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Kenya is a hub of financial secrecy, report reveals

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By Steve Umidha

Kenya has been faulted as the region’s complicit country in helping individuals hide money from the rule of law, according to a new report from the Tax Justice Network (TJN).

The network’s findings further found that the country’s influential institutions was aiding high and mighty individuals both in public and private sectors in siphoning public funds and moving the ill-gotten money offshore with the help of western consulting firms.

“Kenya’s financial sector is highly secretive,” reads in part the Financial Secrecy Index  in which Kenya scored 76 out of 100 in terms of secrecy.

The report by TJN further noted that, though the country’s share of the offshore world was not large, it has increased since 2018 and could increase further as the government positions Nairobi as the latest African International Financial Centre.

Kenya now holds one of the top spot is the region, where financial secrecy jumped 24 percent. Only Angola and Nigeria are ahead of Kenya in such disgraceful rankings.

The FSI ranks each country based on how intensely the country’s legal and financial system allows wealthy individuals to hide and launder money extracted from around the world. The index ranks countries on a scale from 1 to 100. Zero means full transparency, while 100 means cloaked in full secrecy. The score is combined with the volume of financial activity conducted in the country by non-residents.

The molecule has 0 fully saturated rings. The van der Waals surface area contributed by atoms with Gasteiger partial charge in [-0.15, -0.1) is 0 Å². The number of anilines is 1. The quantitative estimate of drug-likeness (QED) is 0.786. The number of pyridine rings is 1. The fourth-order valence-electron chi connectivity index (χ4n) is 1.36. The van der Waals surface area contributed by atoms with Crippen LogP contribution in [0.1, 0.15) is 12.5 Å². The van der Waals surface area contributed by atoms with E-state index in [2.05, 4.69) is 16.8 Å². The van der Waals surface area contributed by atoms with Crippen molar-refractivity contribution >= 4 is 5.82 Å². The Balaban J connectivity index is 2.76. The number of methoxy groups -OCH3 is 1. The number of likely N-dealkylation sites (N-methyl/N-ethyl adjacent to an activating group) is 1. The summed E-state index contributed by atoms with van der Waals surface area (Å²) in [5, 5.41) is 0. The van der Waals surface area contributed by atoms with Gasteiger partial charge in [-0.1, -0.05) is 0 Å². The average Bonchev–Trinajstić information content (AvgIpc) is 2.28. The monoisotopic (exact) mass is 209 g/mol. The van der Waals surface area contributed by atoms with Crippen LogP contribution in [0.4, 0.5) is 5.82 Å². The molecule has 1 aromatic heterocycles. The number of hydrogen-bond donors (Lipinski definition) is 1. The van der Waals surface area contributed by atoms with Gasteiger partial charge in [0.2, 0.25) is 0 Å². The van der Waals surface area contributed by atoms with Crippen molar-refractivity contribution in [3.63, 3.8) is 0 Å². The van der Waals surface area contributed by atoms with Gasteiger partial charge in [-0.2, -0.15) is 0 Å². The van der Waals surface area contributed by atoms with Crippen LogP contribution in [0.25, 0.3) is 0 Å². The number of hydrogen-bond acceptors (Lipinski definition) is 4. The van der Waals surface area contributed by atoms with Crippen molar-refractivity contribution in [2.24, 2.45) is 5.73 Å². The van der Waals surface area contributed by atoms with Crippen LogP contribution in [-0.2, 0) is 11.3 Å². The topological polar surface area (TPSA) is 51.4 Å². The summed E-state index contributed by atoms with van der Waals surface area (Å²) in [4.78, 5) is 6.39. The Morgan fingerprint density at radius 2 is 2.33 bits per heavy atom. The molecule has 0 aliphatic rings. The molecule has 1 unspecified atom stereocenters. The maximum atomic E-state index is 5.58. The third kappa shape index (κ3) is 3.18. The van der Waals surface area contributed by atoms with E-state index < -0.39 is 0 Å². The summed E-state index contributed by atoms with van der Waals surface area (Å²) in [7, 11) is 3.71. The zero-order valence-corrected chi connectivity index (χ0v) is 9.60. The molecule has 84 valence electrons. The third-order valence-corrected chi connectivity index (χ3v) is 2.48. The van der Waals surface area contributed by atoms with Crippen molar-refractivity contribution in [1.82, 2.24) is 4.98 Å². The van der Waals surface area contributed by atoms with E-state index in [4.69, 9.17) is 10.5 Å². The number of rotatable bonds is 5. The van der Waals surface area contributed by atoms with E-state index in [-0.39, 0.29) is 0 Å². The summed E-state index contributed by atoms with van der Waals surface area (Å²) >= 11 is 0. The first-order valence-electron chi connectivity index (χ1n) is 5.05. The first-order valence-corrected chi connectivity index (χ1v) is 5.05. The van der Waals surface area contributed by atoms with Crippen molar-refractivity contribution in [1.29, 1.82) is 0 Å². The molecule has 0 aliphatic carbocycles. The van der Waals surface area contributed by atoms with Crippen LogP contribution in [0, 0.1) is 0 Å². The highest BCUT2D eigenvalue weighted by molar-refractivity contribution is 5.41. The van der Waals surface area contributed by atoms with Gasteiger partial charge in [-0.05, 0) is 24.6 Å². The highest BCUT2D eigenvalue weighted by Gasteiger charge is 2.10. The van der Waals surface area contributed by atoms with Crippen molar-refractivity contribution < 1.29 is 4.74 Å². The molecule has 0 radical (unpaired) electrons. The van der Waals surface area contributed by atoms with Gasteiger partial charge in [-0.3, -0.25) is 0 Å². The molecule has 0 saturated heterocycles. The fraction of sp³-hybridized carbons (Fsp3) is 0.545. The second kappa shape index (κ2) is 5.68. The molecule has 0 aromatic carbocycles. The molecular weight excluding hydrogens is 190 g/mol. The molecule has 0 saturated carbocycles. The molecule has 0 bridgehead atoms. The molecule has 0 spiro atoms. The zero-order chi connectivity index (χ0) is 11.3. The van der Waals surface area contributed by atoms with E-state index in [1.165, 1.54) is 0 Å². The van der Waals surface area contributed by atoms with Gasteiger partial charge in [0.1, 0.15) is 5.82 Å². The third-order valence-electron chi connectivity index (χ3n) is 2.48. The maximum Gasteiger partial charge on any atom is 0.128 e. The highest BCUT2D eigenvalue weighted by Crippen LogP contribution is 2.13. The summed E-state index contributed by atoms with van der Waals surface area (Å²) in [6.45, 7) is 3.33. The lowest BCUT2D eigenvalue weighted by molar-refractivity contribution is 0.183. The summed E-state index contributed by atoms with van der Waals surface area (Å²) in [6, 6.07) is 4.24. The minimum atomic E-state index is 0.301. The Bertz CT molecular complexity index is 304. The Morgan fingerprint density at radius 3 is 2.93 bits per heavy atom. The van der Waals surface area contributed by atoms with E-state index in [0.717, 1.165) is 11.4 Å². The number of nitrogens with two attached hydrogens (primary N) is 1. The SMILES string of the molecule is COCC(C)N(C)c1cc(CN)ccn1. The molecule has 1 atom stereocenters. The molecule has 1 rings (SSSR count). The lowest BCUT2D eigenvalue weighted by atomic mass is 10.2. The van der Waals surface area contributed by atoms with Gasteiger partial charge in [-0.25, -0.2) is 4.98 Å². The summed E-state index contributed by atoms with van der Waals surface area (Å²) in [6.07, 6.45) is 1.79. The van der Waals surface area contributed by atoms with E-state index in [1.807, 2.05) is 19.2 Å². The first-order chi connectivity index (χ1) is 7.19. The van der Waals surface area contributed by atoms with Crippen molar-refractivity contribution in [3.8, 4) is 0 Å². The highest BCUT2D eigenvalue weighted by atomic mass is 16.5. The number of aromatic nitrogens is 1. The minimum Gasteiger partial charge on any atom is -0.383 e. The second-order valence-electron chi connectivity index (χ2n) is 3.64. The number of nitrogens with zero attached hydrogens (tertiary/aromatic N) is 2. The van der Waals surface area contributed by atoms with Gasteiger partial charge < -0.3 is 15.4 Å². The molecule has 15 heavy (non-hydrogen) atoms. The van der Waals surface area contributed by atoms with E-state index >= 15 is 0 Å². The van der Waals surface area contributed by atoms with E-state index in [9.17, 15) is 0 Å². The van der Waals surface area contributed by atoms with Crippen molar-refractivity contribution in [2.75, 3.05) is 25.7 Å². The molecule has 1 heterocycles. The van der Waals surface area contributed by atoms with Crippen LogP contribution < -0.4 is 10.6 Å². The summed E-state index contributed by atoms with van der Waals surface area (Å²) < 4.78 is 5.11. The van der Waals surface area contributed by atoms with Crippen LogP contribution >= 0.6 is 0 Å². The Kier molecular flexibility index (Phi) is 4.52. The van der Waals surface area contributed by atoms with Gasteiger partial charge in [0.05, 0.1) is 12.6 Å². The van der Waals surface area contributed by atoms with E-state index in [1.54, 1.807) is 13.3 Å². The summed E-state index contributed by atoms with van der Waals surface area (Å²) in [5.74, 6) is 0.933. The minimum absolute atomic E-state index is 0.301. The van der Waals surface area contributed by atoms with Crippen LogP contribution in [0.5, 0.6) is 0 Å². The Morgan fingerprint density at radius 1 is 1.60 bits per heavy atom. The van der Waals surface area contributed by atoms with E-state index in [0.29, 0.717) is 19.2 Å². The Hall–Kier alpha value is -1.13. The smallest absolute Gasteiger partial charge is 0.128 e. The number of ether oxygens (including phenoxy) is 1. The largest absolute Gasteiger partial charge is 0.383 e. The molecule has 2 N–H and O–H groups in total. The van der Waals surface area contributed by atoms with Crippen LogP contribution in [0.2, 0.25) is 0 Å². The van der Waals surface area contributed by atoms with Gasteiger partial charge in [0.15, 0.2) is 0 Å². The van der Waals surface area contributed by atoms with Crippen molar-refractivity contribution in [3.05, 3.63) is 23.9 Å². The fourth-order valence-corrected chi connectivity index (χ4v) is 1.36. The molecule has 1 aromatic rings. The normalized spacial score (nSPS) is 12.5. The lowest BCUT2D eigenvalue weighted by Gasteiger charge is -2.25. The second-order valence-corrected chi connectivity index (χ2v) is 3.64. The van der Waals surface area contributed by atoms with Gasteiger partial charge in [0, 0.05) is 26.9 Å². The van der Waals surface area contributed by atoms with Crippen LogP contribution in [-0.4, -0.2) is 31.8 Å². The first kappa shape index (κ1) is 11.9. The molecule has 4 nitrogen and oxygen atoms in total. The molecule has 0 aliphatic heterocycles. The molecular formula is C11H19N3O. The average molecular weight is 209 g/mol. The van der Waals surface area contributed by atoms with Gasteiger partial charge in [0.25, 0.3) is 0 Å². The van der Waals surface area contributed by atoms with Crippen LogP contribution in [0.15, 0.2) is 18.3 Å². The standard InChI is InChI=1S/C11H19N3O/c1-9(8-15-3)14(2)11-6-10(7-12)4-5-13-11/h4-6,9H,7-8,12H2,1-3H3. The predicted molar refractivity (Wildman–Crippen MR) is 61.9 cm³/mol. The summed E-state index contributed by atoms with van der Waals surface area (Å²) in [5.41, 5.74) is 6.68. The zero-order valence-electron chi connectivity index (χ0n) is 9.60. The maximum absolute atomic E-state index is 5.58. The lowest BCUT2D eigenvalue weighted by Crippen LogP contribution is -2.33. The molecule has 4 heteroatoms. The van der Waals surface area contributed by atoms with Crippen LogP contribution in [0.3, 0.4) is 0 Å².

A higher rank on the index does not necessarily mean a jurisdiction is more secretive, but rather it enables secretive banking, anonymous shell company or real estate ownership which in turn enables money laundering, tax evasion and substantial offshore concentrations of untaxed wealth.

Indeed, in 2016, the Panama Papers implicated several Kenyans hiding their wealth in offshore jurisdictions notably in Mauritius, with a number of well-connected politicians identified –pointing to the fact that the use of secrecy jurisdictions is not unknown in Kenya.

In 2019, the Mauritius leaks revealed that DAC Aviation International, a UN Contractor, had been engaging in tax avoidance, leading to the revenue authority raising an audit. Despite efforts by activists to have the Kenya-Mauritius double taxation agreement suspended, the executive arm of government opted to sign another agreement.

The Kenyan government in March 2019 lost its attempt to keep a tax agreement it signed with Mauritius nearly eight years ago after a high court ruling by Justice W. Korir declared void and unconstitutional the Double Tax Avoidance Agreement (DTAA) the two countries signed in May 2012, which brought to an end a 5-year old suit whose petitioner maintained its consequences were dire on the ordinary mwananchi.

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